A broad coalition of Minnesota electric cooperatives, municipal utilities, consumer advocates, and environmentalists has joined the debate over the restructuring of the state's electric industry...
the pipeline's market power?) or venture into the gray market and bundle capacity with the commodity.
Without a viable secondary market, the war against market power becomes a war against the customer. In fact, the FERC appears ready to fault the customer as the cause of the problem and indict him for market abuses, as shown by the infamous footnote 44 in Docket RM96-14-000:
"If the Commission had information showing that a [gas] shipper making a sale for resale used a bundled sale to exceed the maximum rate for interstate transportation, the Commission has the statutory authority to take action against that shipper."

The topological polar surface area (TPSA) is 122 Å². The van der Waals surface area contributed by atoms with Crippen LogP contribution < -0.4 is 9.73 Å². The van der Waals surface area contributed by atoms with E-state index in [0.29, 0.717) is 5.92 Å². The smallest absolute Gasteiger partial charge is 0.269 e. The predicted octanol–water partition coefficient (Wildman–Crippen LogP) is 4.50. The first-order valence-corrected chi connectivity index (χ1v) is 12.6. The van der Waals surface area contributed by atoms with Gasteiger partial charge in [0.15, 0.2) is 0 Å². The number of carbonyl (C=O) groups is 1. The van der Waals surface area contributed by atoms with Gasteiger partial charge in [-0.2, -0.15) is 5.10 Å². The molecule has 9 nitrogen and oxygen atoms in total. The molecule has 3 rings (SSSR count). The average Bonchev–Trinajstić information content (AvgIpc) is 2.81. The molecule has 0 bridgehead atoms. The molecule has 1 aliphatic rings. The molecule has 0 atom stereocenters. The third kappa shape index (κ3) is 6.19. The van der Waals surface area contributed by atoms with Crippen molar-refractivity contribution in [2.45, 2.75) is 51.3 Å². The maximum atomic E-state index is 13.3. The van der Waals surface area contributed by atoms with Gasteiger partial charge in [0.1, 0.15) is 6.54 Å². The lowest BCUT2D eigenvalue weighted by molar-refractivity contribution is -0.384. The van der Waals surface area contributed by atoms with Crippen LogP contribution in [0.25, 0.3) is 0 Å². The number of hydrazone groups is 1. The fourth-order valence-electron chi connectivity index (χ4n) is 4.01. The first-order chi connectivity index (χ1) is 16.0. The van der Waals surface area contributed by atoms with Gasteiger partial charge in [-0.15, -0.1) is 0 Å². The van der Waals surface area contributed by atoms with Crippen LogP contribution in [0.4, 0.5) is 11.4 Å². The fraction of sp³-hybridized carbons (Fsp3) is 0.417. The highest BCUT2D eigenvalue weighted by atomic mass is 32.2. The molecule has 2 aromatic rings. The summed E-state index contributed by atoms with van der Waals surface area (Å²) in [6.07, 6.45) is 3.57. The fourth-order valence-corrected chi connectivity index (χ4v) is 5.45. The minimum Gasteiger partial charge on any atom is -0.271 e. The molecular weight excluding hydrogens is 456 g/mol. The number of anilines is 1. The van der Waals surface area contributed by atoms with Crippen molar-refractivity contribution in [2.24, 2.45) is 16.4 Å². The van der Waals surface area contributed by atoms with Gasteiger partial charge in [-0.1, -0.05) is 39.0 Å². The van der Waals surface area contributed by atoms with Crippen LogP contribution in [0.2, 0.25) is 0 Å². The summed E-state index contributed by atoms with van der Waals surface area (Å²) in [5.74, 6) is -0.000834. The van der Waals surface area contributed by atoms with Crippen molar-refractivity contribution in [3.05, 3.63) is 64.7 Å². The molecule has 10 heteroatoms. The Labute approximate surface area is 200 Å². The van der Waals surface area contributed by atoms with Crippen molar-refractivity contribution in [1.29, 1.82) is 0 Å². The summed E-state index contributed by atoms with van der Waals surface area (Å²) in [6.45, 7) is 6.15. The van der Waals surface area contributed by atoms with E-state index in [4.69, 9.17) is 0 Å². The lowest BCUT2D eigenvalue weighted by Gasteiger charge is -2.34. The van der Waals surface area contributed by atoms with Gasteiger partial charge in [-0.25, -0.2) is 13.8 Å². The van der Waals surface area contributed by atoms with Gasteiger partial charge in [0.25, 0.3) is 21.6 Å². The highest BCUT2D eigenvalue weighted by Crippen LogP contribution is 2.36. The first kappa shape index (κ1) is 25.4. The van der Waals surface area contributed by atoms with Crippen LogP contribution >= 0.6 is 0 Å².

On September 20, the FERC held its first technical conference on its proposal to design a single, pro forma capacity reservation tariff (CRT) for electric transmission, which would assign network service on a reservations basis, rather than according to load. See, Capacity Reservation Open Access Transmission Tariffs, FERC Dkt. RM96-11-000, Apr. 24, 1996, 61 Fed.Reg. 21847 (May 10, 1996) (Notice of Proposed Rulemaking).
To its credit, the FERC proposed the CRT to help form a secondary market for tradable rights in electric transmission capacity. But critics allege that operational concerns make it impractical to allow owners of transmission capacity to resell their rights.
At the technical conference, the Edison Electric Institute released a final report of a study it procured from KEMA-ECC, Inc. The report points out the difficulties in taking capacity rights awarded on a real-time basis (available transfer capability), for a particular set of receipt and delivery points, and then reselling those rights in a different context: "This will constitute a major change in the current operating environment."
The KEMA-ECC report falls back on the old theory of command and control: "It is our assumption that the U.S. electric industry must effectively unbundle transmission and system dispatch from ... sales of generation and that codes of conduct will be established." (emphasis in original).
As someone once said, "There you go again."
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